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Blazing a New Trail
Dolores Petropulos

Name: Dolores Petropulos
Hometown: Orlando, Fla.
College/Major: Valencia College, Computer Science -- Programming
Research Interests: Robotics, Artificial Intelligence
Awards/Achievements: NASA Intern, NCCAS Scholar, Phi Theta Kappa, Honors Advisory Committee
Student/Professional Organizations: IEEE
Hobbies/Interests: Playing Classical Guitar, Computer Graphics, Programming, Drawing, Water Colors, Snow skiing, Chess, Fishing, Weight Lifting

After retiring from the Orlando police force, Dolores Petropulos aimed for a new career in computer science. An internship with NASA's Undergraduate Student Research Project, or USRP, helped her advance her passion for computer programming and spark a new dream of working in robotics and artificial intelligence.

In which NASA student opportunity project did you participate, and how did you get involved in it?

I was offered a USRP internship by NASA's Johnson Space Center in Houston, Texas. I applied on SOLAR (Student Online Application for Recruiting Interns, Fellows and Scholars).

Explain the research you conducted through your NASA involvement and why this topic is important.

I developed, tested and used simulation software for Project Morpheus, the second prototype (version 1.5) of an autonomous rocket/moon lander. In classical mythology, Morpheus is a god of dreams. He appeared in the dreams of mortals and had the ability to take any male human form.

In the NASA Johnson Space Center research project Morpheus, the next moon lander/rocket is designed for autonomous flight or many different types of flight. It is portable and could be used to send a robotic or manned mission to a distant planet. Morpheus has an onboard navigation and guidance system and a precision landing and hazard avoidance system (ALHAT). These systems will allow Morpheus to fly autonomously, or with limited interaction from mission control. The ALHAT project stands for Autonomous Landing and Hazard Avoidance Technology and involves active sensors for terrain-relative navigation and hazard avoidance. Morpheus' propulsion system consists of an oxygen/methane fuel-type system, which also can be derived from space and terrestrial atmospheres, providing potential in situ resource use opportunities.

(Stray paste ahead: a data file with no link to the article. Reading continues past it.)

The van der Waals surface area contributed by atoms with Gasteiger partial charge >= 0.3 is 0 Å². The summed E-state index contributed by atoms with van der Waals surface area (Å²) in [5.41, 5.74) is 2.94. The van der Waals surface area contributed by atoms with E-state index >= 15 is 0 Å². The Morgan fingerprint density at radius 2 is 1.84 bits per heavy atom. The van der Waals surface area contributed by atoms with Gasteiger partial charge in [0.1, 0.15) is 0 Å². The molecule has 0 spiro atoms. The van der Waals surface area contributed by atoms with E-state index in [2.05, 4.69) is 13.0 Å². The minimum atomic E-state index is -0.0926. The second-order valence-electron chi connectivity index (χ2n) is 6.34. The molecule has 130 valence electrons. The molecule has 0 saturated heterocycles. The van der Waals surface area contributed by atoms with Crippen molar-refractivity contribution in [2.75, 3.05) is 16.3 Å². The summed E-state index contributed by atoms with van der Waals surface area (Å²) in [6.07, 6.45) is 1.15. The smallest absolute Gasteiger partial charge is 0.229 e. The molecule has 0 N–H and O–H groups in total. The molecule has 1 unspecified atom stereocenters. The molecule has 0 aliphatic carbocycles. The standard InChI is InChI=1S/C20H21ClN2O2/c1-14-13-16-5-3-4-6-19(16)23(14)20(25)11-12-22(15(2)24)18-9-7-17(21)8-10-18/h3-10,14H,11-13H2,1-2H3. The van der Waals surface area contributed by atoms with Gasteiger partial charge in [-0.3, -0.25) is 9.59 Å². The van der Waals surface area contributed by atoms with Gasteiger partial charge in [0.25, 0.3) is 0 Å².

My work on this project involved developing, testing and using simulation and flight software. In particular, I have been incorporating portions of the capabilities of the Autonomous Flight Manager into the NASA Goddard Core Flight Software, which was obtained at the beginning of the Morpheus project. Reuse of the proven Core Flight Software with new software components specific to Morpheus is an experiment in affordable extensibility of a vehicle's capability. The software components specifically involved in my project are the Autonomous Flight Manager, the Sequencer and the Limit Checker.

What has been the most exciting part of your research?

It was all exciting! I love to program, and knowing I contributed to an important project like Morpheus got me to understand how and why the dedicated men and women on the Morpheus team are so devoted to this program. It started as an exciting project, and as time went on, it entered my heart and became a part of my soul. Seeing the test launches and how the Morpheus team works together before, during and after the launches was impressive. Being in Morpheus' mission control center during the launches was an awesome and breathtaking experience.